Elisabeth C. Miller Botanic Garden and Library

  • Post published:11/02/2011
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When I joined 70 other garden bloggers in Seattle this past summer, one of the first places we visited was the Elisabeth C. Miller Botanic Garden which is a part of the University of Washington. There were familiar plants, and not so familiar plants like these cardoons, which are related to the artichoke and make for some sophisticated eating. Like many botanic gardens there are trial beds and educational projects like this green roof. It looks like it…

Lorene Forkner’s Garden

  • Post published:08/16/2011
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Lorene Forkner, one of the organizers of the fabulous Seattle Fling, invited us to her own garden which is not large, but filled with enough plants and art of interest to keep me inspired for the next decade. I cannot help it. It is the roses that catch my eye first. This rose cluster was so heavy it would have been on the ground in my garden, but Lorene whipped up a support. My question is - did…

Weeding and Compost

  • Post published:08/09/2011
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A 40 foot Herb Bed lies in front of our house where lilies and roses vie for space with rue, parsley, basil, variegated sage and thalictrum at  the west end of the building past the Welcoming Platform where you can see yarrow, golden marjoram, sage, tarragon, rosemary, Ashfield black stem mint and chives to the end of the Bed where there is more basil, horseradish, lemon balm and dill that was knocked down by the rain that fell briefly last…

How I Spent My Vacation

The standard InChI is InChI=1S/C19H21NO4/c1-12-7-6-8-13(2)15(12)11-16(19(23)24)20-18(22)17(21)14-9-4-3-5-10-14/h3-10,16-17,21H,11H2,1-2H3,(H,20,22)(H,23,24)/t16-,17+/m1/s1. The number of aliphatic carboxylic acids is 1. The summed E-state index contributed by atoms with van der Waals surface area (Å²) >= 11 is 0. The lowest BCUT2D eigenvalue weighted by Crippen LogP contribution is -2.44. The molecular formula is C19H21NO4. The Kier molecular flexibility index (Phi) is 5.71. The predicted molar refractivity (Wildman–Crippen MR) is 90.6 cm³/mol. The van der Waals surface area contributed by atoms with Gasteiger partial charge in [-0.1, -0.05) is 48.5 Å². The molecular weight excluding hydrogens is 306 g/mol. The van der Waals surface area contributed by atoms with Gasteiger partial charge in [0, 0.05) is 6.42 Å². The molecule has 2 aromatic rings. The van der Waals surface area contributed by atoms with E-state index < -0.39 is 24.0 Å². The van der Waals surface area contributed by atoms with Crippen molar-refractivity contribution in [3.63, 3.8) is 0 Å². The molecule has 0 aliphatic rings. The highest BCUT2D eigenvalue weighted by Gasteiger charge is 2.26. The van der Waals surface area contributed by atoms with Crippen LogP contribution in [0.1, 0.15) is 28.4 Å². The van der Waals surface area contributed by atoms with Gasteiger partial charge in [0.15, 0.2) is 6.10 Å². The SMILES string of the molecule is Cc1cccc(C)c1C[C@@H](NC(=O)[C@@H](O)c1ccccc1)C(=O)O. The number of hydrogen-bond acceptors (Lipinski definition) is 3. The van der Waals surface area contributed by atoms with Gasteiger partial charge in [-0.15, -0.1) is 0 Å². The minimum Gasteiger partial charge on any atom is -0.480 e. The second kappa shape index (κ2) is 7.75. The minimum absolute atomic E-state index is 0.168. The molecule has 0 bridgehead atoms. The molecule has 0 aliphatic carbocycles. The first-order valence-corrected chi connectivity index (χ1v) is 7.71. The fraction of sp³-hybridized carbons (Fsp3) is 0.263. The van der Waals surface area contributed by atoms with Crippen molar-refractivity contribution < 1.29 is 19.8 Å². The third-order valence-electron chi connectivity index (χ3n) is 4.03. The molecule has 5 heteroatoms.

• Post published:08/06/2011
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Spring and summer, planting and growing seasons, are busy times for the gardener especially when you add in Tour Season. For me Tour Season was especially exciting (and exhausting) this year because our garden was on the Franklin Land Trust Farm and Garden Tour, and then the following week I was attending the Hawley Artisan and Garden Tour, and the Greenfield Garden Club Tour, both on the same day – while many people were able to add on…

David’s Perry’s Photography Lesson

  • Post published:08/04/2011
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One of the stellar events of the Garden Blogger's Seattle Fling was the workshop with David Perry, photographer extraordinaire.  We only had an hour of instruction, but I went right out to use the P setting on my little Canon Power Shot A590.  I call it my Point and Hope because it is so difficult to use in the sun - but it was raining at the Bloedel Reserve and I was ready to actually move the dial…

Inspiration From Seattle – One

  • Post published:08/02/2011
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Compared to Heath, Seattle has a mild climate, and yet gardeners there share some of our problems. Generally, it does not get hot in Seattle. Gardeners go to great lengths pampering their tomatoes in an attempt to achieve juicy ripeness. Shelagh Tucker has a small greenhouse in her sloping back garden, but she also grows her tomatoes in a raised bed sort of hot house to provide the heat tomatoes require. Behind her, in another raised bed are…